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Q&A: What is a Teaching Practice?

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About Our Pediatric Residency Program

Caring for Today, Teaching for Tomorrow

In addition to providing skilled and compassionate care for children and adolescents in Winter Garden and the surrounding communities, Center for Pediatric and Adolescent Medicine is a teaching practice. Our board-certified pediatricians work hand in hand with Resident physicians from Florida Hospital for Children to provide experienced care and treatment. Florida Hospital for Children has over 200 inpatient beds, including a 22 bed PCU, 81 bed NICU, with over 8,000 admissions per year. Our faculty physicians oversee all the Residents and their patients, affording your child access to an educational-based, clinical atmosphere and multiple physicians for a broader range of care.

What is a Resident Physician?

Resident physicians (commonly called ‘Residents’) hold a medical degree (either a MD or DO) and practice medicine under the supervision of fully licensed physicians. As part of a Resident’s progression towards a medical license, residency may follow, or it may be included in the first year of residency. Successful completion of residency training is required to practice medicine in most states.

During residency training, the Resident builds upon the education they received in medical school, obtaining extensive training within a specific branch of medicine and allowing them to become eligible for board certification. Residents may pursue a variety of specialties, including: anesthesiology, dermatology, emergency medicine, family medicine, internal medicine, neurology, obstetrics and gynecology, pediatrics, psychiatry, surgery, among others.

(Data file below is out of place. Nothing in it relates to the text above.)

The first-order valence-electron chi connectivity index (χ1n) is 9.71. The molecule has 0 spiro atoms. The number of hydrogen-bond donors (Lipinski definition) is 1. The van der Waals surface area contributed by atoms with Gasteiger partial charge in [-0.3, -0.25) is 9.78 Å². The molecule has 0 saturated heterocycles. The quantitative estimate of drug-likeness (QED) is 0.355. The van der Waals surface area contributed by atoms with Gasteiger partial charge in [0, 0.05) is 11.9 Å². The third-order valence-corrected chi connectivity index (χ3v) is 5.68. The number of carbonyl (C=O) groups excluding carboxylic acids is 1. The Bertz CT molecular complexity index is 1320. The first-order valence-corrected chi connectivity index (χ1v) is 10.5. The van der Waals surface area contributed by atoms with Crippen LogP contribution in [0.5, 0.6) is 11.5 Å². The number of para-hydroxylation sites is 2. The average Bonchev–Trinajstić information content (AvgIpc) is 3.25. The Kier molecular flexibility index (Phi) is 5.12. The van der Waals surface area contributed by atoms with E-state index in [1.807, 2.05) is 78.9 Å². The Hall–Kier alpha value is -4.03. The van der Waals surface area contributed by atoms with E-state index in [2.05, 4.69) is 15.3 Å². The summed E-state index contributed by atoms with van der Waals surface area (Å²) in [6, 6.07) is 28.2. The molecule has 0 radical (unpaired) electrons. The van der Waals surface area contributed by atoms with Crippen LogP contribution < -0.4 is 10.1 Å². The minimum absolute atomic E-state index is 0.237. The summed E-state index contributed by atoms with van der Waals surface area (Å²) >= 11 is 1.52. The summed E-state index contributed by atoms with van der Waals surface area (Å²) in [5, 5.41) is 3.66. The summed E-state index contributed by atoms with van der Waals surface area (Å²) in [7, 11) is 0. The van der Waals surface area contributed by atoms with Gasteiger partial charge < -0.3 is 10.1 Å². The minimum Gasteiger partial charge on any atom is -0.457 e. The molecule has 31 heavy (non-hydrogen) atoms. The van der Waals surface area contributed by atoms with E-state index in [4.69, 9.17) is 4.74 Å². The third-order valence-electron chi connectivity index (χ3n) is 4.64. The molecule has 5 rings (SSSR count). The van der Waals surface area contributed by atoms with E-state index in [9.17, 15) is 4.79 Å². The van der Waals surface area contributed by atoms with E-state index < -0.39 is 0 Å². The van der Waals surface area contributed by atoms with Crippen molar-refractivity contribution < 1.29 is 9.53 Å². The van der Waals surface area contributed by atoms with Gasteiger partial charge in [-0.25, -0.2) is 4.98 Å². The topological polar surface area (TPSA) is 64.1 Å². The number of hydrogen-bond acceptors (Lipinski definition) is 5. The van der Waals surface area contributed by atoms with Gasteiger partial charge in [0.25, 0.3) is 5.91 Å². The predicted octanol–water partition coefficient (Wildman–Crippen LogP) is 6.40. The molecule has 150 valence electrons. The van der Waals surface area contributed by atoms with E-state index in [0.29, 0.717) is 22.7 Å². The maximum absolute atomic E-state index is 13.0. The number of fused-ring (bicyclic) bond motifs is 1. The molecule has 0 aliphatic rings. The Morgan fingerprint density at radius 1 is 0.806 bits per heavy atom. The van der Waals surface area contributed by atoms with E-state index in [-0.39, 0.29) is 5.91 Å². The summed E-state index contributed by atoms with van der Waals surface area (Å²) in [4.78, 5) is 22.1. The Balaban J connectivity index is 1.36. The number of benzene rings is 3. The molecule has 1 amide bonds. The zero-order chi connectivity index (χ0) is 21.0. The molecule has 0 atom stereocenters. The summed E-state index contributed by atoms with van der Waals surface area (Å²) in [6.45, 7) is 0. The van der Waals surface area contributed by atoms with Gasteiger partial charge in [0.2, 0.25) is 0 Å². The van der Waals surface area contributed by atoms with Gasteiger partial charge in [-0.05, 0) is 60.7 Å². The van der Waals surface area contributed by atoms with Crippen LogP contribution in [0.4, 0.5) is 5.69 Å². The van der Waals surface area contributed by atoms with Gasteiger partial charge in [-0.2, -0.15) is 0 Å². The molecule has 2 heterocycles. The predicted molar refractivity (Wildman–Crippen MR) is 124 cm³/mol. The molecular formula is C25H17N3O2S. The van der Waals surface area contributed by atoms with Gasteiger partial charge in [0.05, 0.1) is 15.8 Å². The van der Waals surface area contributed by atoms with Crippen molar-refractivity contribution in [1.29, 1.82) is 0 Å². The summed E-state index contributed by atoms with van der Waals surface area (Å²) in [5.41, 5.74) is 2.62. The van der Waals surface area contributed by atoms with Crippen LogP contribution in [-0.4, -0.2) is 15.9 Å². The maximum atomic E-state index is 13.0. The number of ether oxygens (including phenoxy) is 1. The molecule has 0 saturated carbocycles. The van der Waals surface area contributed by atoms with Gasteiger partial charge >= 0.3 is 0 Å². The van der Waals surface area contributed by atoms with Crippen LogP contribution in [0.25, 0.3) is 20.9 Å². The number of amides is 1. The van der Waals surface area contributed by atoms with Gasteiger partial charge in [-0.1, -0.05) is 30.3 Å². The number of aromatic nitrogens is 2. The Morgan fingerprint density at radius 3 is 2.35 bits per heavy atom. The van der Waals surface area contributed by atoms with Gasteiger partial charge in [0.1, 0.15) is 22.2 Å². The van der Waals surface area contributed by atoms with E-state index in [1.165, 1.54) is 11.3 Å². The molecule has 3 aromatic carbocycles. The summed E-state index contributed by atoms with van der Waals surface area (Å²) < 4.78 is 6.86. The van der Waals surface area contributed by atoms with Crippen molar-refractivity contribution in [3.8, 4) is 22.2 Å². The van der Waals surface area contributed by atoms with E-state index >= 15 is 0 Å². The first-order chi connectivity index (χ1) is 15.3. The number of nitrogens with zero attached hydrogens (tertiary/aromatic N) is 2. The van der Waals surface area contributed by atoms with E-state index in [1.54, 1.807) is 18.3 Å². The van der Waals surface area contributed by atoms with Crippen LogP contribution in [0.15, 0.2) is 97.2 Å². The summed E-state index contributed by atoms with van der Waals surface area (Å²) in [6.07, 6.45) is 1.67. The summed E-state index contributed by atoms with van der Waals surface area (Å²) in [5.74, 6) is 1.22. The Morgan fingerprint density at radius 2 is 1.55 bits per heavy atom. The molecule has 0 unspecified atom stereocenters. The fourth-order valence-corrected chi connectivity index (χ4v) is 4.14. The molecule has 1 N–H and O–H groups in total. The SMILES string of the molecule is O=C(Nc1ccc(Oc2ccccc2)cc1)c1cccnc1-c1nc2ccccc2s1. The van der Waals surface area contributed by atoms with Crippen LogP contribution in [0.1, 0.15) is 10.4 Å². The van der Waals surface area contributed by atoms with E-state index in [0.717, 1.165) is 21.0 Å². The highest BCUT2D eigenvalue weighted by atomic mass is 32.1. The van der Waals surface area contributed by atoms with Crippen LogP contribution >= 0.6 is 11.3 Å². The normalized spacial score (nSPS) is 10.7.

A Resident’s Education and Training

All Residents that work closely with our practice have completed medical school and have received their medical degrees. Most residencies last at least three years and may run as long as seven years in highly specialized fields. With each year of training, Residents are given increasing levels of responsibility. 

As in every Resident environment, our Residents are supervised by more senior Residents and our faculty physicians. First-year Residents receive the closest supervision. Resident physicians spend a large portion of their time in educational activities such as performing rounds and attending formal educational conferences.

A Resident’s Roles and Responsibilities

Since Resident’s are medical care professionals, they work closely with the other members of our staff, providing direct medical care to our young patients and their families. As a physician, one of a Resident’s primary responsibilities is to diagnose a patient’s medical problem and develop a management and treatment plan. Our Residents also perform medical procedures that are appropriate to their medical specialty and level of training. In general, Residents provide direct patient care and participate in educational activities, including teaching rounds, taking medical histories, performing physical examinations, ordering and interpreting diagnostic studies.